The downside is that this vet is not actually an avian vet but apparently she's got tons of experience with budgies and is the vet the clinic always uses for birds. I think, she mostly sees birds. Do you think that's good enough?

I just feel somehow a lot more confident about this clinic. They are a bit more expensive but they seem a lot more professional and knowledgeable and cooperative. Also, they are much closer so I don't have to subject MF to a long car journey.

Oh..and I was able to get an appointment on Saturday. The other one doesn't work weekends so I'd have to take at least half a day off and I'm just so stupidly busy at the moment. I know that shouldn't be a consideration and I should put my budgie's health first but sigh..I'm pretty sure I'd have had to cancel the other appointment anyway since I just can't get leave on that day. :(
 

·
Registered
Joined
·
37,562 Posts
If you feel more confident and happy to take your budgie to this other vet then I feel you should go ahead. Remember to ask as many questions as possible regarding any issues you may think of. Good luck:budgie:
 

·
Member of the Year 2016//Exceptional Service Award
Joined
·
4,409 Posts
Taking

I agree, use the vet that makes you feel most comfortable. However, sometimes a staff person can ruin the rep of a good vet. My first experience with our vet was not good because of one of the staff. I finally asked to speak with the vet directly. I explained to him my concerns. He said he would take care of it. I did not ask him to discipline the person and they are still employed there, but when I ask for direct contact with the vet I get it.

What you are looking for is mutual respect from vet and staff. Staff tends to be trained to protect or buffer between pet owners and the vet. this is What front desk people do is make decision if your concerns are big enough to interrupt the vet or doctor or lawyer etc. You make a commitment to ask for attention from the vet and ask vet to be available to you in acute issues. It takes a bit of courage, but I am glad I took the extra effort with our vet as we have a good relationship now which could have been lost if I had just gone away feeling uncomfortable about the staff interface. So even if you never go to this vet you might want to let them know so they can improve the front desk process. It is quite possible others may be feeling at odds but not know how to talk it out with the vet honestly. I like to play the game of life so that everybody wins.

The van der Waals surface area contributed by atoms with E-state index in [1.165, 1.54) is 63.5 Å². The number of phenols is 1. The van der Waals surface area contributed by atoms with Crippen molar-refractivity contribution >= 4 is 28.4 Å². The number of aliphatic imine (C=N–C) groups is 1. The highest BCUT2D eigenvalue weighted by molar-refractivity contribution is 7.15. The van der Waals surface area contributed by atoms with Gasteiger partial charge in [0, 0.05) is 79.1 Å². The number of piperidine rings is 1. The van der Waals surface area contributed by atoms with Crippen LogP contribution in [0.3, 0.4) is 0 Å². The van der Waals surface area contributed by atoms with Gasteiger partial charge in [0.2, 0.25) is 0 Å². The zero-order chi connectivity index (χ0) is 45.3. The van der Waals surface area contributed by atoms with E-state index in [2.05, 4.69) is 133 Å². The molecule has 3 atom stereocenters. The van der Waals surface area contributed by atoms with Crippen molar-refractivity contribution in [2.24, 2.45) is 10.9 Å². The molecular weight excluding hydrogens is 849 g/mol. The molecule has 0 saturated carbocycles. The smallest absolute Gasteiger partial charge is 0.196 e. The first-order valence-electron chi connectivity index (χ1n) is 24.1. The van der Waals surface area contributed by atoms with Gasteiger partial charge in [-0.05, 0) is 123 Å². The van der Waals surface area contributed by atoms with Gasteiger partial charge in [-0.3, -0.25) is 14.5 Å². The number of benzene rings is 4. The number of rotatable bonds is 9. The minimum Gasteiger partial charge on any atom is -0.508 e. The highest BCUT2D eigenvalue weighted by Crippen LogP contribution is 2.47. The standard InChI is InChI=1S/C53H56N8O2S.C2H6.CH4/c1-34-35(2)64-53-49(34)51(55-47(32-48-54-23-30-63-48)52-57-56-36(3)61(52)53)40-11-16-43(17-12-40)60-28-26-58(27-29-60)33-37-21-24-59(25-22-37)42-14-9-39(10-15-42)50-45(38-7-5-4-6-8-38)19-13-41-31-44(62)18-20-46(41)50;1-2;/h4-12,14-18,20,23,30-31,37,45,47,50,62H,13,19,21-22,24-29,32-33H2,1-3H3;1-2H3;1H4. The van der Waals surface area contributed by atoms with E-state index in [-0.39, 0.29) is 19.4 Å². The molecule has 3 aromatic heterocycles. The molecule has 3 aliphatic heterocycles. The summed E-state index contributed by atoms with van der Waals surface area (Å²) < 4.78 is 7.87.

Many vets like to see pet parents get more involved with the care of their little ones. My vet now trusts me to do a lot of procedures that are more skilled than the normal person with a sick or injured bird. I always get him to demonstrate then I demonstrate that I can do it and allow for further instructions and getting his approval before I do a procedure on my own. This tells him I have the skill and confidence needed. For example the use of dremmels and cautery on beaks and claws, needs some training before anyone should be turned loose to use one. I can use these tools with confidence, but this is not for someone who is not skilled and confident. These are good tools when used by skilled people like a vet. I started learning on a three sided file from my husbands tool box to reshape a cracked damaged beak. The beak came out looking like it had never been injured and passed inspection from our vet.

:budge::budge: The first step is to face your concerns so that you can inspire trust in your bird. Your budgie will react to your fear. Then be sure you are able to be in charge when you handle your bird no matter how it wiggles. always have a back up person to hold a foot or frisky beak. Be comfortable in the trust circle you-budgie-back up.
Blessings, Jo Ann :budge::budge:
 
1 - 9 of 9 Posts
Status
Not open for further replies.
Top